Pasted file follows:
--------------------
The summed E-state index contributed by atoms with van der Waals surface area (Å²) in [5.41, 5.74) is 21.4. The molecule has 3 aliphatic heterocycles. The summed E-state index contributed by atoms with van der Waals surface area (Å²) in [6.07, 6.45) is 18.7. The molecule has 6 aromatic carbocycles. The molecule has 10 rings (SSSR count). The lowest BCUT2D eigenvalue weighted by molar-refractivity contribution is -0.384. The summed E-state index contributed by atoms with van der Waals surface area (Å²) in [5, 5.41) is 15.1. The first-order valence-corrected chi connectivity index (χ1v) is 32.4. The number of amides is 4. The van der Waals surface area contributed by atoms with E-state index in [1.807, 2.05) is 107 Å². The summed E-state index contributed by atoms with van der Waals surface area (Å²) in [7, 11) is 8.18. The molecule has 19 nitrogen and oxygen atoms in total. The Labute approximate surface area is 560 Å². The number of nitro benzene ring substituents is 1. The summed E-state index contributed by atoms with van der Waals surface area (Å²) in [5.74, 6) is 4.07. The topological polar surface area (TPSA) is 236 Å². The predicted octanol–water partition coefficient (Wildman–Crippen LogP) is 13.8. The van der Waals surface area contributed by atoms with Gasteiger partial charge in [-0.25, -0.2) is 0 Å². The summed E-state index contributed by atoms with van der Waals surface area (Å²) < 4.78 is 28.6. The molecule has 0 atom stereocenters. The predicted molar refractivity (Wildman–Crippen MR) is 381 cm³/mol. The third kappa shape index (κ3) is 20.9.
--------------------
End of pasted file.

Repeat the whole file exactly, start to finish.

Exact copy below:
The summed E-state index contributed by atoms with van der Waals surface area (Å²) in [5.41, 5.74) is 21.4. The molecule has 3 aliphatic heterocycles. The summed E-state index contributed by atoms with van der Waals surface area (Å²) in [6.07, 6.45) is 18.7. The molecule has 6 aromatic carbocycles. The molecule has 10 rings (SSSR count). The lowest BCUT2D eigenvalue weighted by molar-refractivity contribution is -0.384. The summed E-state index contributed by atoms with van der Waals surface area (Å²) in [5, 5.41) is 15.1. The first-order valence-corrected chi connectivity index (χ1v) is 32.4. The number of amides is 4. The van der Waals surface area contributed by atoms with E-state index in [1.807, 2.05) is 107 Å². The summed E-state index contributed by atoms with van der Waals surface area (Å²) in [7, 11) is 8.18. The molecule has 19 nitrogen and oxygen atoms in total. The Labute approximate surface area is 560 Å². The number of nitro benzene ring substituents is 1. The summed E-state index contributed by atoms with van der Waals surface area (Å²) in [5.74, 6) is 4.07. The topological polar surface area (TPSA) is 236 Å². The predicted octanol–water partition coefficient (Wildman–Crippen LogP) is 13.8. The van der Waals surface area contributed by atoms with Gasteiger partial charge in [-0.25, -0.2) is 0 Å². The summed E-state index contributed by atoms with van der Waals surface area (Å²) < 4.78 is 28.6. The molecule has 0 atom stereocenters. The predicted molar refractivity (Wildman–Crippen MR) is 381 cm³/mol. The third kappa shape index (κ3) is 20.9.